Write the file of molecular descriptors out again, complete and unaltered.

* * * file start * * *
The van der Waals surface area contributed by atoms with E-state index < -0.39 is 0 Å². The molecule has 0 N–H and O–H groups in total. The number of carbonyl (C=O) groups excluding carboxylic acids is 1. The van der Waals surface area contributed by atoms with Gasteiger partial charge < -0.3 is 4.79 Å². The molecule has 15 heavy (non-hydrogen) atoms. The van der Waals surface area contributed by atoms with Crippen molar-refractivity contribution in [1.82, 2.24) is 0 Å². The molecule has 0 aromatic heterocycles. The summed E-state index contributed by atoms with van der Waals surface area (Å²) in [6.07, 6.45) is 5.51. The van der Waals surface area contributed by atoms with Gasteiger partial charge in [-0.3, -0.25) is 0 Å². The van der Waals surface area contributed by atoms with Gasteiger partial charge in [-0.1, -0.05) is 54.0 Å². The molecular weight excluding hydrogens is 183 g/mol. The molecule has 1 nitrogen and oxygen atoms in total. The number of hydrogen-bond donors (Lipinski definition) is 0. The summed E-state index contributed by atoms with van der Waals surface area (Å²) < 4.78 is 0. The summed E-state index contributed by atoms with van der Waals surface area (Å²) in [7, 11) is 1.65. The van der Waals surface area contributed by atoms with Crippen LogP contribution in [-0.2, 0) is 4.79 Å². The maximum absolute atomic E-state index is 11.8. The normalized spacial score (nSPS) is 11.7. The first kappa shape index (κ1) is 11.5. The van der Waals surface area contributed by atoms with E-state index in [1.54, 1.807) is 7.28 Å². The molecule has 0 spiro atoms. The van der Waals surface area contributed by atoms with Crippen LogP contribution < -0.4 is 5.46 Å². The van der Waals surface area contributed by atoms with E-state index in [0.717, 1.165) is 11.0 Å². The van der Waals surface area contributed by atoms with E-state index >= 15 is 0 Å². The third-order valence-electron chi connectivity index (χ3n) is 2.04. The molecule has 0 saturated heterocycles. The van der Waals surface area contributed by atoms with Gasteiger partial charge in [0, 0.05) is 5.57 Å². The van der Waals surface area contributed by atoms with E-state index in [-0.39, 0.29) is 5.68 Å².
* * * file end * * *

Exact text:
The van der Waals surface area contributed by atoms with E-state index < -0.39 is 0 Å². The molecule has 0 N–H and O–H groups in total. The number of carbonyl (C=O) groups excluding carboxylic acids is 1. The van der Waals surface area contributed by atoms with Gasteiger partial charge < -0.3 is 4.79 Å². The molecule has 15 heavy (non-hydrogen) atoms. The van der Waals surface area contributed by atoms with Crippen molar-refractivity contribution in [1.82, 2.24) is 0 Å². The molecule has 0 aromatic heterocycles. The summed E-state index contributed by atoms with van der Waals surface area (Å²) in [6.07, 6.45) is 5.51. The van der Waals surface area contributed by atoms with Gasteiger partial charge in [-0.3, -0.25) is 0 Å². The van der Waals surface area contributed by atoms with Gasteiger partial charge in [-0.1, -0.05) is 54.0 Å². The molecular weight excluding hydrogens is 183 g/mol. The molecule has 1 nitrogen and oxygen atoms in total. The number of hydrogen-bond donors (Lipinski definition) is 0. The summed E-state index contributed by atoms with van der Waals surface area (Å²) < 4.78 is 0. The summed E-state index contributed by atoms with van der Waals surface area (Å²) in [7, 11) is 1.65. The van der Waals surface area contributed by atoms with Crippen LogP contribution in [-0.2, 0) is 4.79 Å². The maximum absolute atomic E-state index is 11.8. The normalized spacial score (nSPS) is 11.7. The first kappa shape index (κ1) is 11.5. The van der Waals surface area contributed by atoms with E-state index in [1.54, 1.807) is 7.28 Å². The molecule has 0 spiro atoms. The van der Waals surface area contributed by atoms with Crippen LogP contribution < -0.4 is 5.46 Å². The van der Waals surface area contributed by atoms with E-state index in [0.717, 1.165) is 11.0 Å². The van der Waals surface area contributed by atoms with E-state index >= 15 is 0 Å². The third-order valence-electron chi connectivity index (χ3n) is 2.04. The molecule has 0 saturated heterocycles. The van der Waals surface area contributed by atoms with Gasteiger partial charge in [0, 0.05) is 5.57 Å². The van der Waals surface area contributed by atoms with E-state index in [-0.39, 0.29) is 5.68 Å².